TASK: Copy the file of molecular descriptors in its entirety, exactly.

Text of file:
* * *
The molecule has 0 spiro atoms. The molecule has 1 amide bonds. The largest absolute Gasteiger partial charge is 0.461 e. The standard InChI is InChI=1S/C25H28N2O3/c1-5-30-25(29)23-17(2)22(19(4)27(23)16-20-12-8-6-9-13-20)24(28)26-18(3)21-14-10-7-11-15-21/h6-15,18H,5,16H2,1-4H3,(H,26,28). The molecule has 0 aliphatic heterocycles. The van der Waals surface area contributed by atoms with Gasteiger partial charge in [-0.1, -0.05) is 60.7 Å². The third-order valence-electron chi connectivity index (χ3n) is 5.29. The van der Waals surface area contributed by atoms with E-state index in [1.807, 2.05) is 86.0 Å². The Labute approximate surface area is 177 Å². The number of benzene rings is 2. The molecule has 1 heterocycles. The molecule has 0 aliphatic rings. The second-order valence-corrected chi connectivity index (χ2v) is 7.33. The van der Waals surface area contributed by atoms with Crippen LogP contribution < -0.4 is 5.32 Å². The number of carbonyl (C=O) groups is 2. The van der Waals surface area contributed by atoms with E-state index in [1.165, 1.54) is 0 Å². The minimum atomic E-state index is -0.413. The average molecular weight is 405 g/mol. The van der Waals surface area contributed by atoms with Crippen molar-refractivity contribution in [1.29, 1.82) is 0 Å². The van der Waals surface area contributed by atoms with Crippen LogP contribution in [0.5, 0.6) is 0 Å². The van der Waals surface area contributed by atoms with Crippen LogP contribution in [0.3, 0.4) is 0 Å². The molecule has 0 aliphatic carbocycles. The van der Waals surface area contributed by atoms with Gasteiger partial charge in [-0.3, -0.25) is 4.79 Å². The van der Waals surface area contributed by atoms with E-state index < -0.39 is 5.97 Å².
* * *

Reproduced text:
The molecule has 0 spiro atoms. The molecule has 1 amide bonds. The largest absolute Gasteiger partial charge is 0.461 e. The standard InChI is InChI=1S/C25H28N2O3/c1-5-30-25(29)23-17(2)22(19(4)27(23)16-20-12-8-6-9-13-20)24(28)26-18(3)21-14-10-7-11-15-21/h6-15,18H,5,16H2,1-4H3,(H,26,28). The molecule has 0 aliphatic heterocycles. The van der Waals surface area contributed by atoms with Gasteiger partial charge in [-0.1, -0.05) is 60.7 Å². The third-order valence-electron chi connectivity index (χ3n) is 5.29. The van der Waals surface area contributed by atoms with E-state index in [1.807, 2.05) is 86.0 Å². The Labute approximate surface area is 177 Å². The number of benzene rings is 2. The molecule has 1 heterocycles. The molecule has 0 aliphatic rings. The second-order valence-corrected chi connectivity index (χ2v) is 7.33. The van der Waals surface area contributed by atoms with Crippen LogP contribution < -0.4 is 5.32 Å². The number of carbonyl (C=O) groups is 2. The van der Waals surface area contributed by atoms with E-state index in [1.165, 1.54) is 0 Å². The minimum atomic E-state index is -0.413. The average molecular weight is 405 g/mol. The van der Waals surface area contributed by atoms with Crippen molar-refractivity contribution in [1.29, 1.82) is 0 Å². The van der Waals surface area contributed by atoms with Crippen LogP contribution in [0.5, 0.6) is 0 Å². The van der Waals surface area contributed by atoms with Crippen LogP contribution in [0.3, 0.4) is 0 Å². The molecule has 0 aliphatic carbocycles. The van der Waals surface area contributed by atoms with Gasteiger partial charge in [-0.3, -0.25) is 4.79 Å². The van der Waals surface area contributed by atoms with E-state index < -0.39 is 5.97 Å².